Neil Seeman is Senior Resident in health system innovation at Massey College in the University of Toronto, CEO of The RIWI Corporation, a ‘Big Data’ technology company, and CEO of the Health Strategy Innovation Cell, a non-profit research unit focused on online disease management tools.
At the Health Strategy Innovation Cell and The RIWI Corporation, my colleagues and I have been at work exploring the power of online interactions in healthcare. We are in the emergent era of this evolution. We are at the early stages of understanding the Web, just now learning, for example, how people with low literacy, poor English language skills, or little Web-enabled access can use the Web effectively.
Despite these challenges, they should be balanced against the promises, which are immense. We can better understand patient preferences by listening (ethically, on open space forums) to what patients need, want, and expect from their healthcare system. Often these are low-cost preferences. We can, for instance, better understand how the public reacts to certain information, such as vaccine information posted online. We can share collaboratively on best practices; on how to use social media within and across healthcare organizations. We can learn about what the government considers to be the best role of government in setting different types of health promotion policies.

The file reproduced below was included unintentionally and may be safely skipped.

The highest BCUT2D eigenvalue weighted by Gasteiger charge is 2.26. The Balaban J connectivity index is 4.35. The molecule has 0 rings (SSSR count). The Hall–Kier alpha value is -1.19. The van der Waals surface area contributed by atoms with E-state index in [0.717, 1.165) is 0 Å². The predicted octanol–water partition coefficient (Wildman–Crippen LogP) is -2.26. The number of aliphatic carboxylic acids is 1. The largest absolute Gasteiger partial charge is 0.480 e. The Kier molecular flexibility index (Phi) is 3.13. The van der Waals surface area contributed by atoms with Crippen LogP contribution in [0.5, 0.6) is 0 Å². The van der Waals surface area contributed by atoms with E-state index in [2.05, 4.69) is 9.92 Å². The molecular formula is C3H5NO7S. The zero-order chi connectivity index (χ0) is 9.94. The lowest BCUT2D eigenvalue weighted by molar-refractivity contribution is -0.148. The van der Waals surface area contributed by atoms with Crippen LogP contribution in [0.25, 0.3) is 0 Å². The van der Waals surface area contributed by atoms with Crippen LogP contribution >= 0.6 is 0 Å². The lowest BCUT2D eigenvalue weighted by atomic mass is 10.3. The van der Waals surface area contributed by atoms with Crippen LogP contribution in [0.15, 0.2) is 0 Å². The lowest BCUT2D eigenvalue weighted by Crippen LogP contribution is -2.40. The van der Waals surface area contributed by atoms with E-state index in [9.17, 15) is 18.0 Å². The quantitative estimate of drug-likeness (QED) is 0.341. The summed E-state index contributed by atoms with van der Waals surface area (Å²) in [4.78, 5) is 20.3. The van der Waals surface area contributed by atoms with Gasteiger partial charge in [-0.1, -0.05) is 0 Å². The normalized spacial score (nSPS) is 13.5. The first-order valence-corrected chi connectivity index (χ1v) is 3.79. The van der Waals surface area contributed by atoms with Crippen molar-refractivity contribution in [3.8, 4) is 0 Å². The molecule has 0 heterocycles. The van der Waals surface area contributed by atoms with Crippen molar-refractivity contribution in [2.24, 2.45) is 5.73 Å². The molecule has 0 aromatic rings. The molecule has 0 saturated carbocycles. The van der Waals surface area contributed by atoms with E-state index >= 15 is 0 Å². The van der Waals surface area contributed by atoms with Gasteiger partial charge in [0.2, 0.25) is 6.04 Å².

For the Health Council of Canada, research led to understanding that online, patients can control when and where they participate, and the technology can overcome isolation due to distance, weather, physical disability, family responsibilities, or discomfort with meeting in groups. Often patients who encounter heavily stigmatized conditions, such as HIV/AIDS or psychiatric conditions, are more active online – participating with caregivers and other sufferers – than they are in live interactions.
Whatever the promise of online interactions for self-management supports, this Health Council report underscores the importance of linking the clinical live interface with the online information tools.
Have you ever used a social network to manage your chronic condition? Would you? Would you recommend online interactions for a family member? What are the opportunities – and barriers?